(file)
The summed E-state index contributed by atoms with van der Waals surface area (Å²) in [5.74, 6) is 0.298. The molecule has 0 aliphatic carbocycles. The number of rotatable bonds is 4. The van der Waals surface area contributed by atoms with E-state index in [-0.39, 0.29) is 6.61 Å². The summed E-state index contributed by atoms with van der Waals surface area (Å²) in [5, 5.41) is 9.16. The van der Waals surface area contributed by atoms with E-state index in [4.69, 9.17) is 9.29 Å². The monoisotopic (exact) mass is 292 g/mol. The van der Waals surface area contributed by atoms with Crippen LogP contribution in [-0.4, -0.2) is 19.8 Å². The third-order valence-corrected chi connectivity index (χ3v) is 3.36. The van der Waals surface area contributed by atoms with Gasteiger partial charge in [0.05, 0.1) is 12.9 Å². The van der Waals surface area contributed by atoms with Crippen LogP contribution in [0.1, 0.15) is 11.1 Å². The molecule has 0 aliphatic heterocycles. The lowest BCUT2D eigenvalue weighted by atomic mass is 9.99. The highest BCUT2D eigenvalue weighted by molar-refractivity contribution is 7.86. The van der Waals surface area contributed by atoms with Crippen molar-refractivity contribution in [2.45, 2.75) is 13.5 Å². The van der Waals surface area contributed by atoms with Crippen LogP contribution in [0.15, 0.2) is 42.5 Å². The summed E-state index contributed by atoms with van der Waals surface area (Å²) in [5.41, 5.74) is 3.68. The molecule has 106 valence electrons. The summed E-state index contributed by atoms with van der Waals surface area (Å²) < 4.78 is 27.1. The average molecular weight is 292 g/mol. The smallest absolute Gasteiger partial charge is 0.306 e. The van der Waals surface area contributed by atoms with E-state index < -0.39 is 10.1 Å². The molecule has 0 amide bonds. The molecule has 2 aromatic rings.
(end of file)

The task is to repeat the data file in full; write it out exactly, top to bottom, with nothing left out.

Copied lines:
The summed E-state index contributed by atoms with van der Waals surface area (Å²) in [5.74, 6) is 0.298. The molecule has 0 aliphatic carbocycles. The number of rotatable bonds is 4. The van der Waals surface area contributed by atoms with E-state index in [-0.39, 0.29) is 6.61 Å². The summed E-state index contributed by atoms with van der Waals surface area (Å²) in [5, 5.41) is 9.16. The van der Waals surface area contributed by atoms with E-state index in [4.69, 9.17) is 9.29 Å². The monoisotopic (exact) mass is 292 g/mol. The van der Waals surface area contributed by atoms with Crippen LogP contribution in [-0.4, -0.2) is 19.8 Å². The third-order valence-corrected chi connectivity index (χ3v) is 3.36. The van der Waals surface area contributed by atoms with Gasteiger partial charge in [0.05, 0.1) is 12.9 Å². The van der Waals surface area contributed by atoms with Crippen LogP contribution in [0.1, 0.15) is 11.1 Å². The molecule has 0 aliphatic heterocycles. The lowest BCUT2D eigenvalue weighted by atomic mass is 9.99. The highest BCUT2D eigenvalue weighted by molar-refractivity contribution is 7.86. The van der Waals surface area contributed by atoms with Crippen molar-refractivity contribution in [2.45, 2.75) is 13.5 Å². The van der Waals surface area contributed by atoms with Crippen LogP contribution in [0.15, 0.2) is 42.5 Å². The summed E-state index contributed by atoms with van der Waals surface area (Å²) in [5.41, 5.74) is 3.68. The molecule has 106 valence electrons. The summed E-state index contributed by atoms with van der Waals surface area (Å²) < 4.78 is 27.1. The average molecular weight is 292 g/mol. The smallest absolute Gasteiger partial charge is 0.306 e. The van der Waals surface area contributed by atoms with E-state index < -0.39 is 10.1 Å². The molecule has 0 amide bonds. The molecule has 2 aromatic rings.